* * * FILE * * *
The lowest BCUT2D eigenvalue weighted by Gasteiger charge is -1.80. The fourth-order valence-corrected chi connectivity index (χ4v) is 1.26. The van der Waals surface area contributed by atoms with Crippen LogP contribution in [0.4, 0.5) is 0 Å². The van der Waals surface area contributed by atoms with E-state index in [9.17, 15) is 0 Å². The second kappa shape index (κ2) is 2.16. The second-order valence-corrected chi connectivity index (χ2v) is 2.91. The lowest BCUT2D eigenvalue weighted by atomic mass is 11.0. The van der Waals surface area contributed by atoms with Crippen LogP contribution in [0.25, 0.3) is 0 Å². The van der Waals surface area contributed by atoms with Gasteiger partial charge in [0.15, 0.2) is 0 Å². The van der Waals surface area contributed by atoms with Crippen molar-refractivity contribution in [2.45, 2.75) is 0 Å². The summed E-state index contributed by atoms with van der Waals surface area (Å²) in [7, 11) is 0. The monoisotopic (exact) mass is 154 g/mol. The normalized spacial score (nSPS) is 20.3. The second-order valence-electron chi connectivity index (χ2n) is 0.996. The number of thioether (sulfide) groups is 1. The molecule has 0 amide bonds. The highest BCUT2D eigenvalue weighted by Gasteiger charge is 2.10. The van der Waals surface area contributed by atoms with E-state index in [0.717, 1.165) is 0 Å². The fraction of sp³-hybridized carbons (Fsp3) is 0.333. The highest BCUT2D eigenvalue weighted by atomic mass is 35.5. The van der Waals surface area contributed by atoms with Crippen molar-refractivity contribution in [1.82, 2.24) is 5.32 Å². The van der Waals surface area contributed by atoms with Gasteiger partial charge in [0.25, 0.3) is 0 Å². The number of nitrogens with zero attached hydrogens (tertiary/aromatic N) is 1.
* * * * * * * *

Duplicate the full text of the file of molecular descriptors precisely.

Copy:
The lowest BCUT2D eigenvalue weighted by Gasteiger charge is -1.80. The fourth-order valence-corrected chi connectivity index (χ4v) is 1.26. The van der Waals surface area contributed by atoms with Crippen LogP contribution in [0.4, 0.5) is 0 Å². The van der Waals surface area contributed by atoms with E-state index in [9.17, 15) is 0 Å². The second kappa shape index (κ2) is 2.16. The second-order valence-corrected chi connectivity index (χ2v) is 2.91. The lowest BCUT2D eigenvalue weighted by atomic mass is 11.0. The van der Waals surface area contributed by atoms with Crippen LogP contribution in [0.25, 0.3) is 0 Å². The van der Waals surface area contributed by atoms with Gasteiger partial charge in [0.15, 0.2) is 0 Å². The van der Waals surface area contributed by atoms with Crippen molar-refractivity contribution in [2.45, 2.75) is 0 Å². The summed E-state index contributed by atoms with van der Waals surface area (Å²) in [7, 11) is 0. The monoisotopic (exact) mass is 154 g/mol. The normalized spacial score (nSPS) is 20.3. The second-order valence-electron chi connectivity index (χ2n) is 0.996. The number of thioether (sulfide) groups is 1. The molecule has 0 amide bonds. The highest BCUT2D eigenvalue weighted by Gasteiger charge is 2.10. The van der Waals surface area contributed by atoms with E-state index in [0.717, 1.165) is 0 Å². The fraction of sp³-hybridized carbons (Fsp3) is 0.333. The highest BCUT2D eigenvalue weighted by atomic mass is 35.5. The van der Waals surface area contributed by atoms with Crippen molar-refractivity contribution in [1.82, 2.24) is 5.32 Å². The van der Waals surface area contributed by atoms with Gasteiger partial charge in [0.25, 0.3) is 0 Å². The number of nitrogens with zero attached hydrogens (tertiary/aromatic N) is 1.